finds1SAVOY SAVVY
Valcour Records continues to reinforce its claim as the premier label for Cajun and Creole music. Begun five years ago by co-founder and multi-instrumentalist Joel Savoy, son of famed accordionist/accordion maker Marc and guitarist/vocalist Ann, and brother to the Pine Leaf Boys’ Wilson — Savoy started the label with friends Lucius Fontenot and Phillip LaFargue — Valcour has maintained a knack for not only releasing stellar records by established and up-and-coming artists, but creating a dynamic synergy among brand-name musicians, bringing them together for one-off recording sessions that result in astonishingly magical moments. Such is the case for Valcour’s latest release, The Band Courtbouillon. Featuring Wayne Toups (accordion, vocals), Steve Riley (accordion, fiddle, guitar, vocals), Wilson Savoy (accordion, fiddle, guitar, vocals) and Eric Frey (bass), the record is 14 warm, welcome tracks that include traditional standards such as “The Bosco Blues,” “Les Flammes de L’Enfer” and “The Patassa Two-Step” along with familiar but infrequently recorded tunes by revered artists like Iry Lejeune (“The Convict Waltz”) and D.L. Menard  (“She Made Me Lose My Mind”). The engineering of the record is impeccably simple, the packaging and design are beautifully austere and the CD is enhanced with liner notes, translations of the songs and other features. And 14 songs for $11.99 is cheaper than your average MP3 album download. It’s just an all-around fine effort by a fine South Louisiana label. The Band Courtbouillon is available where local music is sold. You can also order it through ValcourRecords.com. — Walter Pierce

LOVE AND LIFE AFTER DEATHfinds2
Englishman Henry Wells Sullivan lost his wife Gillian to breast cancer about six months before April 2010’s oil spill. They both felt a special relationship to Louisiana. The couple met at Oxford University in the early ’60s, and circumstances drew them apart, only to be reunited in 1995. When Gillian died in September 2009, Sullivan saw parallels between his personal grief and the grief the BP spill caused for his beloved adopted home, which inspired him to write Death Threats from British Petroleum & Life Beyond the Grave. “I would like this poetic testament of our love to outlive us both,” Sullivan says. “She was a crusader of the environment, and these poems are a tribute to her life and career.” The poems are eloquent and simple with Biblical quotes as well as heartbreakingly drawing from love letters the couple wrote to each other throughout their lives. Available in soft cover at amazon.com for $14. — Anna Purdy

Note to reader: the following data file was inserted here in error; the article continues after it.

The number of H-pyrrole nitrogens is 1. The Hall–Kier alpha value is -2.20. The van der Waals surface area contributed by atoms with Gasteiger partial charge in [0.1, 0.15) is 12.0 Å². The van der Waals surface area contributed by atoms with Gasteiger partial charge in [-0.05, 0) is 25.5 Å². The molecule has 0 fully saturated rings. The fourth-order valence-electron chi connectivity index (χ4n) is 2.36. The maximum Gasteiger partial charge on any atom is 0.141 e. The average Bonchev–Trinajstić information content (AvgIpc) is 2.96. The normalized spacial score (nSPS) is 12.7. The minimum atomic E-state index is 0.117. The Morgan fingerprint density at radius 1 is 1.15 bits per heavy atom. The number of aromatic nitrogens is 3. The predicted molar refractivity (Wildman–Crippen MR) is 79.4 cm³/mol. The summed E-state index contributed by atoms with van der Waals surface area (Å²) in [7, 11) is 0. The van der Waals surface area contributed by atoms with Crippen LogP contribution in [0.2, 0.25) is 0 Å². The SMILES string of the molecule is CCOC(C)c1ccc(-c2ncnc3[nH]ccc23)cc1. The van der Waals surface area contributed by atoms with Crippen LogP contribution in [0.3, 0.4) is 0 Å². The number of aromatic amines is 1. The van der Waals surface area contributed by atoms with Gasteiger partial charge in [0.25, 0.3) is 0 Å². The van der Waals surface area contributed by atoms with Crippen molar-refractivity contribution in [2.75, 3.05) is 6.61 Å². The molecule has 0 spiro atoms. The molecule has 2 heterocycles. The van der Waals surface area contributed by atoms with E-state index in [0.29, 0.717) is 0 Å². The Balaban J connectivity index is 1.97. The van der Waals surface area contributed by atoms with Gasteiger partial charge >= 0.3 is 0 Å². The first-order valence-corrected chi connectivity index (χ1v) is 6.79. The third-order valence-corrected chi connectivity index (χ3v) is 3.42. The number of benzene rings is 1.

finds3PUH, BAW! PUH!
The food and the music are just different enough to feel exotic and just cozy enough to feel welcoming for strangers to Acadiana. Not so the language. With patois only found south of I-10, there are expressions we use that no one else can fathom. Anyone who has ever had a stranger visit knows that being a translator is often necessary. Enter the word “puh.” Depending on context it could mean “I’m sick of this” or “forget this” or something unmentionable. New local apparel company Iron Crawfish has a line of T-shirts with just this saying on it. Check out the other available shirts and hats and even iPhone wallpaper. Puh — for when what you want to say just shouldn’t be said in polite company. Fifteen bucks at IronCrawfish.com. — AP

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